Well I am glad that we used so many posts to realize that we agree : D

I also would agree that one person who makes $100K is better off than two people that make $100K combined, but would say it isn't that big of a difference to worry too much about.

At least for me, my residence is such a large part of my budget (around 45%) that I don't think there would be huge savings being alone (assuming I wouldn't be in a smaller place, which I don't think I really would be in anything much smaller). Utilities would be pretty similar, maybe a little less electricity. All car related things would be cut in half (a two car family, the sin I live in!) as would groceries and medical care. I'd expect to save overall 20-25% based upon some quick math for my budget. If I was actually a good mustachian it would be even less.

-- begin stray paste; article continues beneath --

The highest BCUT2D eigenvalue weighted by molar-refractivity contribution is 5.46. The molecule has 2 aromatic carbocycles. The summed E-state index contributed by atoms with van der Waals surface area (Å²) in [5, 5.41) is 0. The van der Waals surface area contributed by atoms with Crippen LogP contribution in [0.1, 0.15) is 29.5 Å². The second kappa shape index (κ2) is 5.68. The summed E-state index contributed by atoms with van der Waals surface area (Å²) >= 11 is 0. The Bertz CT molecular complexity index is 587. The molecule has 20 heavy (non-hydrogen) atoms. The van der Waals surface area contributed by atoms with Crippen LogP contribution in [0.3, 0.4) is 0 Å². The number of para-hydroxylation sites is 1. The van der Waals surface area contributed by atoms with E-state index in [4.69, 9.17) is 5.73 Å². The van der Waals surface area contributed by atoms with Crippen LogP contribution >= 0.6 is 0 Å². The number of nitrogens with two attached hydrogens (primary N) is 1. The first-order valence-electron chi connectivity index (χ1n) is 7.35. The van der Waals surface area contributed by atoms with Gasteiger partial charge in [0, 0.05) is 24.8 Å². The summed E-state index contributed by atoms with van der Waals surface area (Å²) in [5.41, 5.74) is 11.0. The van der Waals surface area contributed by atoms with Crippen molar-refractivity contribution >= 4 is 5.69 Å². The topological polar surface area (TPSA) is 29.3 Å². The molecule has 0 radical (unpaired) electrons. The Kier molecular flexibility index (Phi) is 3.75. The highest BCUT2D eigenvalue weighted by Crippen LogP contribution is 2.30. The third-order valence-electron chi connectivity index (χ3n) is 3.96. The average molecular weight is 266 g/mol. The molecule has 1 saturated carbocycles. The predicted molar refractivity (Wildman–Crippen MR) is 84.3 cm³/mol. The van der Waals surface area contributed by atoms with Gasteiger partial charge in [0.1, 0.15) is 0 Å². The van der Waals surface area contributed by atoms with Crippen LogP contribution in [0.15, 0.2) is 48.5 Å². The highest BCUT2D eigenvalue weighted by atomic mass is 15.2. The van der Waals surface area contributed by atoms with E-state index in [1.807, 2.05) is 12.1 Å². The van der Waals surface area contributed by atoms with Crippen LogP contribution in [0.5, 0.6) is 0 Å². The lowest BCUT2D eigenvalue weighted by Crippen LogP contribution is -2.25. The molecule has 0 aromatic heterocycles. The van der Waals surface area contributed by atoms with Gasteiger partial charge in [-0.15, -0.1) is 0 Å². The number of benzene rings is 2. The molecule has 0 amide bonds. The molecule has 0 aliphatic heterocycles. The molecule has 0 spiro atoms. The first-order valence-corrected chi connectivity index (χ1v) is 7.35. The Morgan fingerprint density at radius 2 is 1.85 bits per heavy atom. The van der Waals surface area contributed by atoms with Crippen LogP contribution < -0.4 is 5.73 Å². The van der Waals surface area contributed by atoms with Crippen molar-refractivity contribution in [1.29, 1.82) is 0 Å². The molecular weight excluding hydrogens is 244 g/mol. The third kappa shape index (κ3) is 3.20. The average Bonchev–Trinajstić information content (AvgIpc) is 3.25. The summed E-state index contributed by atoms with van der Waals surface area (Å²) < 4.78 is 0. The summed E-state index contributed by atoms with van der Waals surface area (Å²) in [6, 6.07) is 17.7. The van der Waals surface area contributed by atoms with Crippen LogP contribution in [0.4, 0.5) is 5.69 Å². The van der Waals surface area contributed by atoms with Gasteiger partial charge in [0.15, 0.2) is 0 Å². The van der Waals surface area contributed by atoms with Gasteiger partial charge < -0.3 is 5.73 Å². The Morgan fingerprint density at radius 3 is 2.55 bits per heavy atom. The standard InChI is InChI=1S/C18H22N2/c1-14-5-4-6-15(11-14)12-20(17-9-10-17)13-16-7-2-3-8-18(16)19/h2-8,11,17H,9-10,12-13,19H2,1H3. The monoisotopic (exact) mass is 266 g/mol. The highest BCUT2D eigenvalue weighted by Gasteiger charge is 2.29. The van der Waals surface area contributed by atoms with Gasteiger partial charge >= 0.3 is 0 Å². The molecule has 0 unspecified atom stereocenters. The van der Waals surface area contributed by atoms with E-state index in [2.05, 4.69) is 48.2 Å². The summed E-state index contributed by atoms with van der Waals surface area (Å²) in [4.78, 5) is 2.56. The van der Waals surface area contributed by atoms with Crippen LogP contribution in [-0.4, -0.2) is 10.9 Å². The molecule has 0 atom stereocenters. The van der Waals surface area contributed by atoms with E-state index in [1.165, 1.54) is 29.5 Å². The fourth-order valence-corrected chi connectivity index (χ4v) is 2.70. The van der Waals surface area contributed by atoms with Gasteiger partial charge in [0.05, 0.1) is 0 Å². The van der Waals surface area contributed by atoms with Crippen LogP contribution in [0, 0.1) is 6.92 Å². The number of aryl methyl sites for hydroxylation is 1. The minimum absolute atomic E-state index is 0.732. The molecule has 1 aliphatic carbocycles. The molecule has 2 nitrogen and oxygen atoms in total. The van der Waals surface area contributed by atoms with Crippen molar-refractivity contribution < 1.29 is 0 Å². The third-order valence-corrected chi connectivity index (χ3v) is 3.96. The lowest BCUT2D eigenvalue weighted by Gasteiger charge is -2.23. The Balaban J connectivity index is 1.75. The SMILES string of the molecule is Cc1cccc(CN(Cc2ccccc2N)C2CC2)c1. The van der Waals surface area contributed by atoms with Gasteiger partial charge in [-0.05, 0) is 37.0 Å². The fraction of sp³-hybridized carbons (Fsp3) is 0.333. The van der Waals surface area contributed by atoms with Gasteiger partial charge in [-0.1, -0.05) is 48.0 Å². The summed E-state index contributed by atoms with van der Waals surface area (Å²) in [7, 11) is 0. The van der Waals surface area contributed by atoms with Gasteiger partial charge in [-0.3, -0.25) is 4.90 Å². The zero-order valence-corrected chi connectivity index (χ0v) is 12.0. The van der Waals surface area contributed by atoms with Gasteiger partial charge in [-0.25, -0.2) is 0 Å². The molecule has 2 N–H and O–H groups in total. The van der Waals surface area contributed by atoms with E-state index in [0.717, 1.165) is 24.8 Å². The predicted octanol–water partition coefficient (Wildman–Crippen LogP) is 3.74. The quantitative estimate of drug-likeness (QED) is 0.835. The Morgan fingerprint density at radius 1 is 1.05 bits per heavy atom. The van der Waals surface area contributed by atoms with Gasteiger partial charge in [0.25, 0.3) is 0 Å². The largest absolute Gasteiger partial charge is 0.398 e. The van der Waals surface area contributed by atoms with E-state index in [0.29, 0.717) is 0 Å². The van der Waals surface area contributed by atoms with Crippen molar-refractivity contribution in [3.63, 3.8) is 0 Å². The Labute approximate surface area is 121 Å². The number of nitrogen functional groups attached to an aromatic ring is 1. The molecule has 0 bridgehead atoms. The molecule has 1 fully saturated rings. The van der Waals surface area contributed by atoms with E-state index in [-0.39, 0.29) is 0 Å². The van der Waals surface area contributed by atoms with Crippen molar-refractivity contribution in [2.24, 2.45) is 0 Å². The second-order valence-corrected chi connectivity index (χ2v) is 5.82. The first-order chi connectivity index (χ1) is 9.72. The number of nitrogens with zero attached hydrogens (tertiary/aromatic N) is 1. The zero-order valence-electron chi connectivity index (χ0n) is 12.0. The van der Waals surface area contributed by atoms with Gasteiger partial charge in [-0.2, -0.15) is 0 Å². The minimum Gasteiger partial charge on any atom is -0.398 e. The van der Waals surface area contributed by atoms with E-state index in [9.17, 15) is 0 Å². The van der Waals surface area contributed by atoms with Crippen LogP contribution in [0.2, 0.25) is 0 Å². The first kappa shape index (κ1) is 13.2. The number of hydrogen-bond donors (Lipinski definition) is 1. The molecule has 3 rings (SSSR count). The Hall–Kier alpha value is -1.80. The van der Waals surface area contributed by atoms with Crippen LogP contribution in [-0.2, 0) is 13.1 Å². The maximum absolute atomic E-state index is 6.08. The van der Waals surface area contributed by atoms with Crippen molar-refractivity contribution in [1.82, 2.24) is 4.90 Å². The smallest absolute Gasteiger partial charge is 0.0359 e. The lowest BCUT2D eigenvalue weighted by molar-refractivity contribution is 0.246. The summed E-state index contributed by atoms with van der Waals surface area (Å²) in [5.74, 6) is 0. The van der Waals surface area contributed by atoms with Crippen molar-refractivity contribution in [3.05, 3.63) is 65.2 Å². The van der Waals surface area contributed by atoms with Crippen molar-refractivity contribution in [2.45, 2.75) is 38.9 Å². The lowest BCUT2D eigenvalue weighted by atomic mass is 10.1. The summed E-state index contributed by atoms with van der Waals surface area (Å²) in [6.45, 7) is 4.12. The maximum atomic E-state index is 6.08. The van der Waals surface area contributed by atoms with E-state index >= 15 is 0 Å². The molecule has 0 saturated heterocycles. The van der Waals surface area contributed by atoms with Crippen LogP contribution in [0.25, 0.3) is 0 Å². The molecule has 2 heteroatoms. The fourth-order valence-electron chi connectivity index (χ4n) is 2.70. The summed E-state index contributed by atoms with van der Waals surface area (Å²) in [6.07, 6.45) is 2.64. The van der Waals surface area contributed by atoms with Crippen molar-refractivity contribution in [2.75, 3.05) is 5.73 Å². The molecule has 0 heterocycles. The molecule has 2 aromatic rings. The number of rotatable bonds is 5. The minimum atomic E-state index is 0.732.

The problem is the really good mustachians on this board only spend money that they have to, which they would have to as a family of 1 or 4+. I would say the only things that would change for them are groceries and medical care, and those don't even increase linearly. A family at the bottom of the top 10% may not fully be upper class, but they aren't that far away.

Edit:
The term "middle" means right in the center of two other things.
Just like "middle age" would be the middle third of life (approximately 30 to 60, depending on life span), but people want to assign arbitrary numbers to it so they can personally identify with it (or not)- middle class should be the middle third of all incomes (nationwide, since everyone gets to choose where they live)